Hours by appointment:

Monday: Monday: 9:00am-5:00PM
  * or 12:00am-8:00pm, alternating each week.

Tuesday: 12:00 - 8:00PM

Wednesday: 9:00am-5:00PM

Thursday: 9:00am-5:00PM (closed between 12:30-1:30PM) *

Friday: 9:00am-5:00PM

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* NOTE: Two Thursdays per month, I am seeing patients at Hickory Veterinary Hospital, Plymouth Meeting, PA (610) 828-3054.

After June 2016 I will no longer be seeing patients at that location.

  • Dr. Byrne earned his veterinary degree (DVM) from the Ohio State College of Veterinary Medicine in 1984.


  • Dr. Byrne completed a 3 year residency in veterinary dermatology at the University of Illinois in 1995. He then completed a 1-year residency in veterinary nutrition at the University of Illinois.


  • In 1996, Dr. Byrne received an advanced degree in Veterinary Science (dermatology and nutrition) at the University of Illinois.


  • Dr. Byrne taught veterinary dermatology at the School of Veterinary Medicine at the University of Pennsylvania for six years.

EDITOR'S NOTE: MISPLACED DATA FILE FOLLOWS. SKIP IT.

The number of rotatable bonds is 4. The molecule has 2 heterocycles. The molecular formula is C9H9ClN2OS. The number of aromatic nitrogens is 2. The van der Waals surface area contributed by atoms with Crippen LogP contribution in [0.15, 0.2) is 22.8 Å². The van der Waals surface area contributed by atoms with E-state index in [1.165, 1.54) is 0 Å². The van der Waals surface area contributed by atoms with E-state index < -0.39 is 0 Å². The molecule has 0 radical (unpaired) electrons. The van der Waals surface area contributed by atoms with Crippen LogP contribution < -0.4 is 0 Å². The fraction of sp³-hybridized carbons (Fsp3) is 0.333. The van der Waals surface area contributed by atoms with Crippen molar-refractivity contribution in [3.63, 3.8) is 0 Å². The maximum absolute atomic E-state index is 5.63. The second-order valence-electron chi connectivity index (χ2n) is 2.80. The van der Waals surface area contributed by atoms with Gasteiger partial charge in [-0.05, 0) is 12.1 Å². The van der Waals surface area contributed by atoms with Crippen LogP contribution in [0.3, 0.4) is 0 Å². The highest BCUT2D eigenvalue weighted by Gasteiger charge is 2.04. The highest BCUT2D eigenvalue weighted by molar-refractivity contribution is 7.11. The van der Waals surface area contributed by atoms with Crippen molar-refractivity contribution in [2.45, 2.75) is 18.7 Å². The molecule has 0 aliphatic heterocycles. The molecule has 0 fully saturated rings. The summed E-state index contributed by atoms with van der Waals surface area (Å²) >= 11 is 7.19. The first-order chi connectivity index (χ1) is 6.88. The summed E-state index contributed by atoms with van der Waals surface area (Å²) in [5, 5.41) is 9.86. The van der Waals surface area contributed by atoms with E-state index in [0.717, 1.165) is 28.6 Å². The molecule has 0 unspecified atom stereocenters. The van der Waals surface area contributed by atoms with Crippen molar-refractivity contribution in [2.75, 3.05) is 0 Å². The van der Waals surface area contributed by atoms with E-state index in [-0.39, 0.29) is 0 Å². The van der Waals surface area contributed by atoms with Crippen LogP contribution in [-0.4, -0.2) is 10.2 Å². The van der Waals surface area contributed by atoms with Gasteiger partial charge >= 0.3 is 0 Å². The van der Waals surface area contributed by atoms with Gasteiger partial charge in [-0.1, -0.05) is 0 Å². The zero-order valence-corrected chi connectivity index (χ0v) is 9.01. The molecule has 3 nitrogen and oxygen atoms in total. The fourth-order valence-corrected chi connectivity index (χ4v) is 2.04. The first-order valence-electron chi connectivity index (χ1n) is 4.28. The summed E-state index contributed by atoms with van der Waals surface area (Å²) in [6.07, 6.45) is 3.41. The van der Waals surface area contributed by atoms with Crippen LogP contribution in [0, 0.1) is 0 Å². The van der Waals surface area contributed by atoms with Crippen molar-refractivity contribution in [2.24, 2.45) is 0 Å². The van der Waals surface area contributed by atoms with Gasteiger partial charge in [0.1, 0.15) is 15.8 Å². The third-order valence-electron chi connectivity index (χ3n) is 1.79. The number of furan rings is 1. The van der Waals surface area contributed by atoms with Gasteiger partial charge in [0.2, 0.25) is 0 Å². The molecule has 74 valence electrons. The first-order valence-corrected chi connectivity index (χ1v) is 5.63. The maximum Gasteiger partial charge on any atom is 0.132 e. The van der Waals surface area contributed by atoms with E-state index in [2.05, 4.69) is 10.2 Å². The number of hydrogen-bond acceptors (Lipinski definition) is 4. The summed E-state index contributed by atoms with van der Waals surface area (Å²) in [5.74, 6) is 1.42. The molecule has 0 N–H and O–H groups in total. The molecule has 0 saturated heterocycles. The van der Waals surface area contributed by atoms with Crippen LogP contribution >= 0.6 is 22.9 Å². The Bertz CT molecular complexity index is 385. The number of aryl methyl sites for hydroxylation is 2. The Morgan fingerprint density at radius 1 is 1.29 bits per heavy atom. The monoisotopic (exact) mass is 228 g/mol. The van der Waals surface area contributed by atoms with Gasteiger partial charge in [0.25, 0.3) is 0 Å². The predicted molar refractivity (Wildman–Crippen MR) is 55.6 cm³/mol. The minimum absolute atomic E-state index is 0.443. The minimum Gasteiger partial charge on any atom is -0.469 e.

• He opened Allergy Ear and Skin Care for Animals (AESCA) at its present location in Bensalem, PA because he saw a need for a facility dedicated to the needs of dogs and cats who suffer from skin and ear disorders.


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Methicillin-Resistant Staphylococcus Aureus

There is concern over transmission of methicillin-resistant Staphylococcus aureus (MRSA) between animals and humans. The spread of hospital-acquired and community-acquired MRSA is a major challenge in human medicine. MRSA is rarely isolated from animals but methicillin resistance occurs in staphylococci that are more prevalent in animals. MRSA infections in animals are uncommon and most are associated with exposure to medical hospitals, extensive wounds, prolonged hospitalization and immunosuppression. The risk to human health appears to be small but surveys of methicillin-resistant staphylococci in animals have been conducted. Thorough investigation of possible zoonotic (transmission of disease from animal to human) infections to establish linkage is encouraged. Humans and animals can carry MRSA.

Cooperation in eliminating infections and monitoring animals and humans in veterinary and medical environments is important. Responsible antibiotic use should minimize the spread of antibiotic resistance.

The "Worms and Germs" blog by the University of Guelph has a page with realistic information for pet owners concerned with Staph infections, MRSA, MRSP: http://www.wormsandgermsblog.com/